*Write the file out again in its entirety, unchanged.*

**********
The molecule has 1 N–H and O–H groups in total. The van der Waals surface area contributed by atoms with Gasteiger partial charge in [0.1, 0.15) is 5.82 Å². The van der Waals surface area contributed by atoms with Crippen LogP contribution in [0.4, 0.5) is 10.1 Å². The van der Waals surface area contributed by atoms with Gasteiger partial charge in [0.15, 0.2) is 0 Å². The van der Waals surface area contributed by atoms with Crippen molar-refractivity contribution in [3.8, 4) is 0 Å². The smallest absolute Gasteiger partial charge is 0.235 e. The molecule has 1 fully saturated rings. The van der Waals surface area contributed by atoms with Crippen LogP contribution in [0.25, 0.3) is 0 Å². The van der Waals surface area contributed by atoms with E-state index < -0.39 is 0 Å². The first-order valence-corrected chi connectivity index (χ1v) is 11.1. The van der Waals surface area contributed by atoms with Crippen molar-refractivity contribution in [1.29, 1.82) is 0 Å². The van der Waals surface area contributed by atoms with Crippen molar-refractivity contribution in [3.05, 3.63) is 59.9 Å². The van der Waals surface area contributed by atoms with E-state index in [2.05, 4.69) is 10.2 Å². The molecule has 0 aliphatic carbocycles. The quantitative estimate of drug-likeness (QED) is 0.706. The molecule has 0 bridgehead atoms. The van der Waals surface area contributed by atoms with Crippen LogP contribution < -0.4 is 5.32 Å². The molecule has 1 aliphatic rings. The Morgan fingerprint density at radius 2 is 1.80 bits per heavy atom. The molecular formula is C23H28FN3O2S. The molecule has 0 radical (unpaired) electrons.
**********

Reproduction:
The molecule has 1 N–H and O–H groups in total. The van der Waals surface area contributed by atoms with Gasteiger partial charge in [0.1, 0.15) is 5.82 Å². The van der Waals surface area contributed by atoms with Crippen LogP contribution in [0.4, 0.5) is 10.1 Å². The van der Waals surface area contributed by atoms with Gasteiger partial charge in [0.15, 0.2) is 0 Å². The van der Waals surface area contributed by atoms with Crippen molar-refractivity contribution in [3.8, 4) is 0 Å². The smallest absolute Gasteiger partial charge is 0.235 e. The molecule has 1 fully saturated rings. The van der Waals surface area contributed by atoms with Crippen LogP contribution in [0.25, 0.3) is 0 Å². The van der Waals surface area contributed by atoms with E-state index < -0.39 is 0 Å². The first-order valence-corrected chi connectivity index (χ1v) is 11.1. The van der Waals surface area contributed by atoms with Crippen molar-refractivity contribution in [1.29, 1.82) is 0 Å². The van der Waals surface area contributed by atoms with Crippen molar-refractivity contribution in [3.05, 3.63) is 59.9 Å². The van der Waals surface area contributed by atoms with E-state index in [2.05, 4.69) is 10.2 Å². The molecule has 0 aliphatic carbocycles. The quantitative estimate of drug-likeness (QED) is 0.706. The molecule has 0 bridgehead atoms. The van der Waals surface area contributed by atoms with Crippen LogP contribution < -0.4 is 5.32 Å². The molecule has 1 aliphatic rings. The Morgan fingerprint density at radius 2 is 1.80 bits per heavy atom. The molecular formula is C23H28FN3O2S. The molecule has 0 radical (unpaired) electrons.